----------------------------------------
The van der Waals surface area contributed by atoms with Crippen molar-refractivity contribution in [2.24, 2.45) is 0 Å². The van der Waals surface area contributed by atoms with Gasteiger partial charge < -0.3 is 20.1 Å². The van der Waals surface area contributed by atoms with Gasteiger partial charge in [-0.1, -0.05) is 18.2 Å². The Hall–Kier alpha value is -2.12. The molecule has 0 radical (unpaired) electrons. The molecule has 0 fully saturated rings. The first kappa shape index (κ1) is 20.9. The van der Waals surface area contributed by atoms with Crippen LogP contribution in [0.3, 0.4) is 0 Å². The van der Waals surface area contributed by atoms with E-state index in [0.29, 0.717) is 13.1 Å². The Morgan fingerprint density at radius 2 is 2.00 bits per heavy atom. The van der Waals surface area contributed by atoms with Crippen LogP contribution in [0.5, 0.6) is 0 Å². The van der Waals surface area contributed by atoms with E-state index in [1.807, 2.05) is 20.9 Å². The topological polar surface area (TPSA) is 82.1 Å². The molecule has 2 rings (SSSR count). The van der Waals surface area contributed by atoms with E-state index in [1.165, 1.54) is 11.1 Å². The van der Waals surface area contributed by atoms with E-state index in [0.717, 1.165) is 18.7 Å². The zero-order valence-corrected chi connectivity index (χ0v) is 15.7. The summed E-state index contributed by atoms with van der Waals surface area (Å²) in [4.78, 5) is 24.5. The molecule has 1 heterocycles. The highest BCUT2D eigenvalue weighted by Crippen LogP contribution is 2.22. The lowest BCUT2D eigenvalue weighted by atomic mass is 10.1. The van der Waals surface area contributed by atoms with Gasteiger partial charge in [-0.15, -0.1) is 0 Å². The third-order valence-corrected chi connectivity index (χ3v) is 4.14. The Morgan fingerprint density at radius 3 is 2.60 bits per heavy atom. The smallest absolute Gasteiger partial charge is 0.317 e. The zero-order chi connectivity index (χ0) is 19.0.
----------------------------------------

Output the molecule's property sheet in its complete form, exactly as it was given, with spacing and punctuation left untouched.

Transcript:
The van der Waals surface area contributed by atoms with Crippen molar-refractivity contribution in [2.24, 2.45) is 0 Å². The van der Waals surface area contributed by atoms with Gasteiger partial charge < -0.3 is 20.1 Å². The van der Waals surface area contributed by atoms with Gasteiger partial charge in [-0.1, -0.05) is 18.2 Å². The Hall–Kier alpha value is -2.12. The molecule has 0 radical (unpaired) electrons. The molecule has 0 fully saturated rings. The first kappa shape index (κ1) is 20.9. The van der Waals surface area contributed by atoms with Crippen LogP contribution in [0.3, 0.4) is 0 Å². The van der Waals surface area contributed by atoms with E-state index in [0.29, 0.717) is 13.1 Å². The Morgan fingerprint density at radius 2 is 2.00 bits per heavy atom. The van der Waals surface area contributed by atoms with Crippen LogP contribution in [0.5, 0.6) is 0 Å². The van der Waals surface area contributed by atoms with E-state index in [1.807, 2.05) is 20.9 Å². The topological polar surface area (TPSA) is 82.1 Å². The molecule has 2 rings (SSSR count). The van der Waals surface area contributed by atoms with E-state index in [1.165, 1.54) is 11.1 Å². The van der Waals surface area contributed by atoms with E-state index in [0.717, 1.165) is 18.7 Å². The zero-order valence-corrected chi connectivity index (χ0v) is 15.7. The summed E-state index contributed by atoms with van der Waals surface area (Å²) in [4.78, 5) is 24.5. The molecule has 1 heterocycles. The highest BCUT2D eigenvalue weighted by Crippen LogP contribution is 2.22. The lowest BCUT2D eigenvalue weighted by atomic mass is 10.1. The van der Waals surface area contributed by atoms with Gasteiger partial charge in [-0.15, -0.1) is 0 Å². The third-order valence-corrected chi connectivity index (χ3v) is 4.14. The Morgan fingerprint density at radius 3 is 2.60 bits per heavy atom. The smallest absolute Gasteiger partial charge is 0.317 e. The zero-order chi connectivity index (χ0) is 19.0.